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18 Jun 2001 00:00
The huge ball of fire that is the sun is something that shouldn't be messed with. (Reuters)
SOUTH African scientists have come up with an unlikely alternative to prevent eye damage while looking at this week’s solar eclipse—teabag tinfoil.
With eclipse-fever gripping southern Africa, prompting several countries to launch massive eye-awareness campaigns, South African newspapers will carry special “solar glasses” on Tuesday to watch the greatest celestial show in decades two days later.
But for those unable to get a paper, or buy the special glasses at various outlets around the country for five rand (60 US cents), scientists at the Johannesburg Planetarium have come up with a cheap alternative.
Claire Flanagan, who heads the Planetarium says a double layer of teabag tinfoil wrapper from the “Five Roses” brand proved to be as effective as the special solar glasses.
“We tested a range of products, and while technically there may be others that could be used we have for a variety of safety reasons decided to promote the use of at least two layers of Five Roses teabag foil only,” says Flanagan.
“We cannot vouch for the safety of any other types of tinfoil,” she says.
“Normal sunglasses just don’t work. The heat from the sun will cause blind spots which could cause permanent damage to the eyes,” Flanagan said.
“Looking through solar glasses or the two layers of tinfoil, viewers will be able to get a good look at the eclipse,” she says.
Flanagan warns however that sun-watchers should not look at the eclipse for longer than 10 seconds at a time, and take at least a 10 minute break in between viewings.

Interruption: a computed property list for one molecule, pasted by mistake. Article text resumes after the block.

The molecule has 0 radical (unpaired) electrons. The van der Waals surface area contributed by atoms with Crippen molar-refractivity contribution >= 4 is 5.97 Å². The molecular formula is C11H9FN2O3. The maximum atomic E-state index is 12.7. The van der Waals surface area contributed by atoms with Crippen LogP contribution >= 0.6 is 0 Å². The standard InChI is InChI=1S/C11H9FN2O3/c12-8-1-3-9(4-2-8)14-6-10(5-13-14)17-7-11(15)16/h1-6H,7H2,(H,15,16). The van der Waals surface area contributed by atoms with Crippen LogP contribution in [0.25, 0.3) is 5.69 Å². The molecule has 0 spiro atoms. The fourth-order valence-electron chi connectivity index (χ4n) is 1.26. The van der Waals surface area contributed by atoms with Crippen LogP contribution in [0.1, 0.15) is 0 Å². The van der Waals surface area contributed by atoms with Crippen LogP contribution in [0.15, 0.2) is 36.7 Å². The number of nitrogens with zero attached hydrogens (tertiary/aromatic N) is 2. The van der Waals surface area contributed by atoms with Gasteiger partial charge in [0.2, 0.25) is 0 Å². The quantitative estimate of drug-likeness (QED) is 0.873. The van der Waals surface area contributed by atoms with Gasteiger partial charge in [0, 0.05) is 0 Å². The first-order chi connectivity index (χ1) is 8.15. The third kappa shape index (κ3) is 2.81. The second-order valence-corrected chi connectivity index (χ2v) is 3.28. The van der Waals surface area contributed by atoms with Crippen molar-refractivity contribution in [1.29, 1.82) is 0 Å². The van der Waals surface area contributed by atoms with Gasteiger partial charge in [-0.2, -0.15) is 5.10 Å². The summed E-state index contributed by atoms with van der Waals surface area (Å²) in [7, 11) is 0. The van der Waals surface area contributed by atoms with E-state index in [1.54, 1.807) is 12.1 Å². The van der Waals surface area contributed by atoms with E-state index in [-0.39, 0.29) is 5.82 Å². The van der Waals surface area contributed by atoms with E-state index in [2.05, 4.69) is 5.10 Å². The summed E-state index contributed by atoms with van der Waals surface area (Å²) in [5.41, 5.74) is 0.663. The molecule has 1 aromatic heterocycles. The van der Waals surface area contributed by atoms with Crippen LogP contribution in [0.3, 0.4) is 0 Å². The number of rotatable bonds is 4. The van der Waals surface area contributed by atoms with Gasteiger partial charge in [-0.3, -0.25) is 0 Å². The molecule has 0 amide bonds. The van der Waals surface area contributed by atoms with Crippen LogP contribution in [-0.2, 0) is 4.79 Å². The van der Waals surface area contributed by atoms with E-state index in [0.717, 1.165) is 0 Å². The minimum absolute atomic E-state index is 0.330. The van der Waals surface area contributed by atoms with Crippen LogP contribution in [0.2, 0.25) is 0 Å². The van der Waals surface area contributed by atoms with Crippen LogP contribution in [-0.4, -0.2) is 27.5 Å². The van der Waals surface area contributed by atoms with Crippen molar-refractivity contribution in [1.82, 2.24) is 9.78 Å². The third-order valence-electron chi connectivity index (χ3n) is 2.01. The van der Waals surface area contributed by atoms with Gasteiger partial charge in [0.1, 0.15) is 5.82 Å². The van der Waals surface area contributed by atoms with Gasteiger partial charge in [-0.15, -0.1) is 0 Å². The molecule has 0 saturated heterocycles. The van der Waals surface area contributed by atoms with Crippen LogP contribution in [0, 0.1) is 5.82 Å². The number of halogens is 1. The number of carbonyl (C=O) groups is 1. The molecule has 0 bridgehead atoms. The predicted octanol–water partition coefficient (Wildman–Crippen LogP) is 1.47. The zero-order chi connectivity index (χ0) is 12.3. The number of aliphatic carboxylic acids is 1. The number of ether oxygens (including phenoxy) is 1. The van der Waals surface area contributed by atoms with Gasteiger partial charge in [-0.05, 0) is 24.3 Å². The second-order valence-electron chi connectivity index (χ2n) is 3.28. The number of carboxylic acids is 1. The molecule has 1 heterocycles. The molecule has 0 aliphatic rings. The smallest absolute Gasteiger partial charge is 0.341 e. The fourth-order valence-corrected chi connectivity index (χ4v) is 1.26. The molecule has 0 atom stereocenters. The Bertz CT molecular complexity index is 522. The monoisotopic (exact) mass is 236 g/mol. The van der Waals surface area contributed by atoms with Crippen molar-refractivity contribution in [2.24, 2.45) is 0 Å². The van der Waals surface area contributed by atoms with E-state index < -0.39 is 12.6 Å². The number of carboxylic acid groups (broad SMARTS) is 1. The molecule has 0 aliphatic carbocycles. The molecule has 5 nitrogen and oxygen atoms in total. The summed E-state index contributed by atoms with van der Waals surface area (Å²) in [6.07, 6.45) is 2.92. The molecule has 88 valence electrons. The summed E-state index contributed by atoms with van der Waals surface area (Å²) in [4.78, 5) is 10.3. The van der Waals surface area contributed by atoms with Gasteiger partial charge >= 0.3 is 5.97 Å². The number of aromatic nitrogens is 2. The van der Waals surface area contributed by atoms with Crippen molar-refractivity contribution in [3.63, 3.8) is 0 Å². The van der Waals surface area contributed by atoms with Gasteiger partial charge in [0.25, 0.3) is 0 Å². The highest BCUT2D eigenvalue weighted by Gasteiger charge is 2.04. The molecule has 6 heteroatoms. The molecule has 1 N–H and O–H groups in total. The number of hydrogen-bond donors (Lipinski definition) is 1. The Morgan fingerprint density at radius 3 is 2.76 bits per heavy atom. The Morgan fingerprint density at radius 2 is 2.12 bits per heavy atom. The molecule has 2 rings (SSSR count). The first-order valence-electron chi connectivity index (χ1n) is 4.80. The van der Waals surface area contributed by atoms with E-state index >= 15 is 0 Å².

Francois Gesquiere, a tour operator who spearheaded the manufacturing of the 700,000 “solar glasses”, says there was a lot of concern that people would try and watch the eclipse without any protection.
“There are other alternatives, like using welding goggles, but they are not the best way.
Using the glasses are highly recommended,” he says.
Although there is a lot of interest in the event, South African tour operators say they have not had many eclipse bookings.
South African Tourism information officer Xolani Mthethwa said since the start of the year, the organisation had been getting about 10 calls monthly—mainly from abroad—asking about the eclipse.
“We haven’t had a lot of calls, and no special tours are packages has been organised.
There is, however, some consolation for those travellers who have failed to make arrangements to watch this year’s eclipse.
On December 4 next year, there will be another total eclipse when the shadow over South Africa will be bigger, says Flanagan.
Southern Africa’s first total solar eclipse in 21 years starts mid-morning Thursday on the Angolan west coast, and follows an elliptical track across the region.
It will pass almost directly over the Zambian capital Lusaka, before casting a spectacular shadow over eastern Madagascar around sunset.
South Africans watching the phenomenon will be less lucky. In Johannesburg, the eclipse will obscure about two-thirds of the sun, while in Cape Town 1_400 km to the south, it will be at 40% strength. - AFP
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